Analytical but inauthentic – analysis of language offers clues to future PM's style

   
   
electionpr
06 Jun 2017 17:00:35.607

PA 118/17

As the nation prepares to go to the polls, new analysis of the language used by the two main candidates has offered clues to the type of Prime Minister we can expect behind the door of 10 Downing Street after June 8.

It has found that both Theresa May and Jeremy Corbyn are both more analytical than recent British PMs Tony Blair and David Cameron – but are far less authentic than the previous leaders.

The work by researchers at the universities of Texas in the US and Nottingham in the UK has also revealed that whoever wins the General Election later this week will have a vastly different thinking style to the current American president Donald Trump.

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In a blog on the site Wordwatchers, the researchers say:

“In the most recent US election, the intuitive and confident candidate did better. But the political landscape in the UK is very different and potentially also the electorate. So, we shall have to wait to see whether the more confident, intuitive May will be victorious or the more analytical, increasingly confident Corbyn will prevail.

“No matter which candidate ends up as Prime Minister, it is interesting to note that he or she will be a departure from other recent PMs. Compared to Blair and Cameron, May and Corbyn are both more analytic, more confident and less authentic than their predecessors.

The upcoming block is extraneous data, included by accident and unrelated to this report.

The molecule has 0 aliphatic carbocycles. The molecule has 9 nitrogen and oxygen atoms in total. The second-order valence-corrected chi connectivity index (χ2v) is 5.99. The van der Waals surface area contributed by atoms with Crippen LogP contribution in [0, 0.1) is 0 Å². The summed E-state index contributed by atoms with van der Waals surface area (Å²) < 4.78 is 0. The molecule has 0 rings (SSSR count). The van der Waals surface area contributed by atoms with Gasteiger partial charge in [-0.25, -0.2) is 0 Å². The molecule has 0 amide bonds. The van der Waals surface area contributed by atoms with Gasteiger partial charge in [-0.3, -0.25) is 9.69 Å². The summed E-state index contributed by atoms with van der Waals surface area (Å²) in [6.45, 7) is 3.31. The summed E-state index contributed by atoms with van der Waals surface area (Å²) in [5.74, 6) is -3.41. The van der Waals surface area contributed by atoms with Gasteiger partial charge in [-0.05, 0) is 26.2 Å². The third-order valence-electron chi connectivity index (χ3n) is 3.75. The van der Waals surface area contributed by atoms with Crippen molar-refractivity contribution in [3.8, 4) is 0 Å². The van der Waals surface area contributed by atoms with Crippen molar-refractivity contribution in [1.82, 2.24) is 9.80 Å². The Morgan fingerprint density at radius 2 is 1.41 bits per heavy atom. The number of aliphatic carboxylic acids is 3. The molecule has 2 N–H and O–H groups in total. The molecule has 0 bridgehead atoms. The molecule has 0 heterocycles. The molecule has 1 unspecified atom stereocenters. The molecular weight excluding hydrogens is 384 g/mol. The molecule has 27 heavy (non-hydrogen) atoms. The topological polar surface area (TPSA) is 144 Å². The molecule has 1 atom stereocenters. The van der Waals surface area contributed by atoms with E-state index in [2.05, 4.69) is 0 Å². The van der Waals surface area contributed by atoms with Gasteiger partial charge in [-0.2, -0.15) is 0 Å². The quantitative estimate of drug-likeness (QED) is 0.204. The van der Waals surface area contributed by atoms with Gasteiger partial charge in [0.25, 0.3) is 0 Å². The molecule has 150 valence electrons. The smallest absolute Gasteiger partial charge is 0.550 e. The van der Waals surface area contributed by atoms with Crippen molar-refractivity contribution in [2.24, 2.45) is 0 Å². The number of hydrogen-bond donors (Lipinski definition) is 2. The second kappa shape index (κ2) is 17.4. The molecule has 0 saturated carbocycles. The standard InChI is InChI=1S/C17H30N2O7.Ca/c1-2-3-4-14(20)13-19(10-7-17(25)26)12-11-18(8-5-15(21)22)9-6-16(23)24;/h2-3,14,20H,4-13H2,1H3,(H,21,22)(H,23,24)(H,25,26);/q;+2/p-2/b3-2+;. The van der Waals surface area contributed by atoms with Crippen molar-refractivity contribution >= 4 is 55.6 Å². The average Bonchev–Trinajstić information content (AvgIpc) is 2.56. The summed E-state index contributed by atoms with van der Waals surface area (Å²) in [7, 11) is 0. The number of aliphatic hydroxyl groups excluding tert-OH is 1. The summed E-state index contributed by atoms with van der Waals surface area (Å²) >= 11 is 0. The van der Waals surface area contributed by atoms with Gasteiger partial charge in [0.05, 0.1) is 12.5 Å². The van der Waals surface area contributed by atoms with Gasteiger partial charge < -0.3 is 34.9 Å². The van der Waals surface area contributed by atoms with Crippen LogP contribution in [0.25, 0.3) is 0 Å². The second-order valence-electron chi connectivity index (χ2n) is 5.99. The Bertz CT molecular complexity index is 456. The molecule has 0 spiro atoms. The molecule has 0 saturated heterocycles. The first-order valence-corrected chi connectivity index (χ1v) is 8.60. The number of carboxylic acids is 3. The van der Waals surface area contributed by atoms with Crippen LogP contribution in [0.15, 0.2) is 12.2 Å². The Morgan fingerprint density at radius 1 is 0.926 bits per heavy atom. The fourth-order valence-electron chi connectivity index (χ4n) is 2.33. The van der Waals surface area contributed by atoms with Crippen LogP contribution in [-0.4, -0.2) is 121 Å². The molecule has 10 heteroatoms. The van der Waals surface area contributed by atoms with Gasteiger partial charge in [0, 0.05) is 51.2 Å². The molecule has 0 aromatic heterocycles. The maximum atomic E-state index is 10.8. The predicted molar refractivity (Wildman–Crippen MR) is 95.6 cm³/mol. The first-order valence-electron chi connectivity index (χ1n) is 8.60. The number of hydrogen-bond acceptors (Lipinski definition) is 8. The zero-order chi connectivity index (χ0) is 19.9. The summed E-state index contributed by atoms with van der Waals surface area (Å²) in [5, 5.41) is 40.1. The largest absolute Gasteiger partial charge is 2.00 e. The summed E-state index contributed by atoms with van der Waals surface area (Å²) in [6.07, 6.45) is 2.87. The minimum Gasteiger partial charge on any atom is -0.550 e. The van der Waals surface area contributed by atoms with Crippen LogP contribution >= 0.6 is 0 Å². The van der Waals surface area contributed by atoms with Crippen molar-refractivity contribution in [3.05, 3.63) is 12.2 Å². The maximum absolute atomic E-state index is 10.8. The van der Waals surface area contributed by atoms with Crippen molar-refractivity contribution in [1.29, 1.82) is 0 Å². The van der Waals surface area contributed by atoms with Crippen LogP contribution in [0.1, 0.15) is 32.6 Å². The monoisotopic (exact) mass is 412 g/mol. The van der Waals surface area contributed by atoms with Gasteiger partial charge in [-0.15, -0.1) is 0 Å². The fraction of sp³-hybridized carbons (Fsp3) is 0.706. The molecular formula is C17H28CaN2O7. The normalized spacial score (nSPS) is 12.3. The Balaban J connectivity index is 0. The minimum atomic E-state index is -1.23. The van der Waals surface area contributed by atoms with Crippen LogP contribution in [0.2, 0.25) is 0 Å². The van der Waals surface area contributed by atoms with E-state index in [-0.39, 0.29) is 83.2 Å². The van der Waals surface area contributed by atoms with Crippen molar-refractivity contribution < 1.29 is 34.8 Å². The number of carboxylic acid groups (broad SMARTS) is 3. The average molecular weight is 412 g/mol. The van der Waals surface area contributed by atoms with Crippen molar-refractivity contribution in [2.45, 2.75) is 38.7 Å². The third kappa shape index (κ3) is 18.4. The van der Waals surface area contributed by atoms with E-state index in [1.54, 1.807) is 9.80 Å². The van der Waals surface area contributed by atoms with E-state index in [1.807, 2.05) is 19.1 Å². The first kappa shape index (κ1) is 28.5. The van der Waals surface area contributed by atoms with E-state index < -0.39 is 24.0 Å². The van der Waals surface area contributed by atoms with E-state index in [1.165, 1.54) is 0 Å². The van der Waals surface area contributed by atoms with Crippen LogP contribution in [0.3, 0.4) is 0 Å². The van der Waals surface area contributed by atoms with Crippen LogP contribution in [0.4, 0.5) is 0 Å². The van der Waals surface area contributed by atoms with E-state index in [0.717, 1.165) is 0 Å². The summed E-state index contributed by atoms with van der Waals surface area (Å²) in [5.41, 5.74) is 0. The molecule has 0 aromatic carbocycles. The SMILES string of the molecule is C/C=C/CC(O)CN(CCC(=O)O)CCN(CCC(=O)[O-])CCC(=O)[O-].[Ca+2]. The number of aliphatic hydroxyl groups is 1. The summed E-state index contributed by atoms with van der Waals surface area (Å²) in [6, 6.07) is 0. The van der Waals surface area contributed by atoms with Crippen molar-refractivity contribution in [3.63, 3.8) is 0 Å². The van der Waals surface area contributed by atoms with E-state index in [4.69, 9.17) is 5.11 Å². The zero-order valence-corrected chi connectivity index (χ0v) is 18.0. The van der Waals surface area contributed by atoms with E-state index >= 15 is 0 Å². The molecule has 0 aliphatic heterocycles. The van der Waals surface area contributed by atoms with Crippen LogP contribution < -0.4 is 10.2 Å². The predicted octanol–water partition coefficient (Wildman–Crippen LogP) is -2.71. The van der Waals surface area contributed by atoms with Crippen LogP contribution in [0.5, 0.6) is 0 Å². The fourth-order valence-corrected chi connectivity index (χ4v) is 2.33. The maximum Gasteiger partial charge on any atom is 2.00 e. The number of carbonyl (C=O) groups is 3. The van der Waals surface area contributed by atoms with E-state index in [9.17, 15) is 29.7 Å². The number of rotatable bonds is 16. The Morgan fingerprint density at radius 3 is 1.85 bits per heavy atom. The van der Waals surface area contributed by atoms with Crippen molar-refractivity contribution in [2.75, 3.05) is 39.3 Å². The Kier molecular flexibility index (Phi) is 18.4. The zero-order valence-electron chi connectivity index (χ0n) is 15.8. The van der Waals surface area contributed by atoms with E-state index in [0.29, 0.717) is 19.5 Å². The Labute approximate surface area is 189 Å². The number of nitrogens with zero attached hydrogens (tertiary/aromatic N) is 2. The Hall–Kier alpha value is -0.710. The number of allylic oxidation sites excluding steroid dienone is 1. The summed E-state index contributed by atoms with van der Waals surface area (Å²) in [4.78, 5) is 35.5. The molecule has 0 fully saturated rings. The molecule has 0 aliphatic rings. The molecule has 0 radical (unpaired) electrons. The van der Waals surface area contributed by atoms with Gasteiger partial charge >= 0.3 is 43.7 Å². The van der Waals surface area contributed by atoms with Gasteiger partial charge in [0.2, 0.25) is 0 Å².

“When it comes to confidence and authenticity, May and Corbyn are more like Trump and Clinton respectively, than recent British PMs. May and Corbyn are likely to be different types of leaders than their recent predecessors.”

Style, clout, authenticity

Theresa May made the unexpected decision to call a snap election less than two months ago, citing fears that divisions in Westminster could threaten future Brexit negotiations. As the UK begins the process of leaving the EU, polls are showing the election is a two-horse race, with voters expected to choose a PM from one of the two main parties; the Conservatives or Labour.

While May declined a head-to-head encounter, both leaders participated in three Q&A events interacting with the media and regular voters: being grilled by Jeremy Paxman in an election special and facing a live studio audience as part of a Question Time Election Special.